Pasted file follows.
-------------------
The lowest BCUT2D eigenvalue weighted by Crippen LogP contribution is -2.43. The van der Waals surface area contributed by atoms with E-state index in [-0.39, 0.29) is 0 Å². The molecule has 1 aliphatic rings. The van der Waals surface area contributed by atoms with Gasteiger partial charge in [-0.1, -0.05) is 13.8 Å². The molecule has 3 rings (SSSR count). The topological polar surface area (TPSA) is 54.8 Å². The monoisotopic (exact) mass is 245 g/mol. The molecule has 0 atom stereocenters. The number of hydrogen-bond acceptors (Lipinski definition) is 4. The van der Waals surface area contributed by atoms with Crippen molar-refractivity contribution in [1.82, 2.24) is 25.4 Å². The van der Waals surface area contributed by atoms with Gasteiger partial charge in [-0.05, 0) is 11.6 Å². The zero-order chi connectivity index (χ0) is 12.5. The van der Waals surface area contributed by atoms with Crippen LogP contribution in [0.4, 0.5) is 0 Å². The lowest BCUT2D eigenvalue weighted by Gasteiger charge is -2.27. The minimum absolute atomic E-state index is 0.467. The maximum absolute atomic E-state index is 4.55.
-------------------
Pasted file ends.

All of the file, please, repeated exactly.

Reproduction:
The lowest BCUT2D eigenvalue weighted by Crippen LogP contribution is -2.43. The van der Waals surface area contributed by atoms with E-state index in [-0.39, 0.29) is 0 Å². The molecule has 1 aliphatic rings. The van der Waals surface area contributed by atoms with Gasteiger partial charge in [-0.1, -0.05) is 13.8 Å². The molecule has 3 rings (SSSR count). The topological polar surface area (TPSA) is 54.8 Å². The monoisotopic (exact) mass is 245 g/mol. The molecule has 0 atom stereocenters. The number of hydrogen-bond acceptors (Lipinski definition) is 4. The van der Waals surface area contributed by atoms with Crippen molar-refractivity contribution in [1.82, 2.24) is 25.4 Å². The van der Waals surface area contributed by atoms with Gasteiger partial charge in [-0.05, 0) is 11.6 Å². The zero-order chi connectivity index (χ0) is 12.5. The van der Waals surface area contributed by atoms with Crippen LogP contribution in [0.4, 0.5) is 0 Å². The lowest BCUT2D eigenvalue weighted by Gasteiger charge is -2.27. The minimum absolute atomic E-state index is 0.467. The maximum absolute atomic E-state index is 4.55.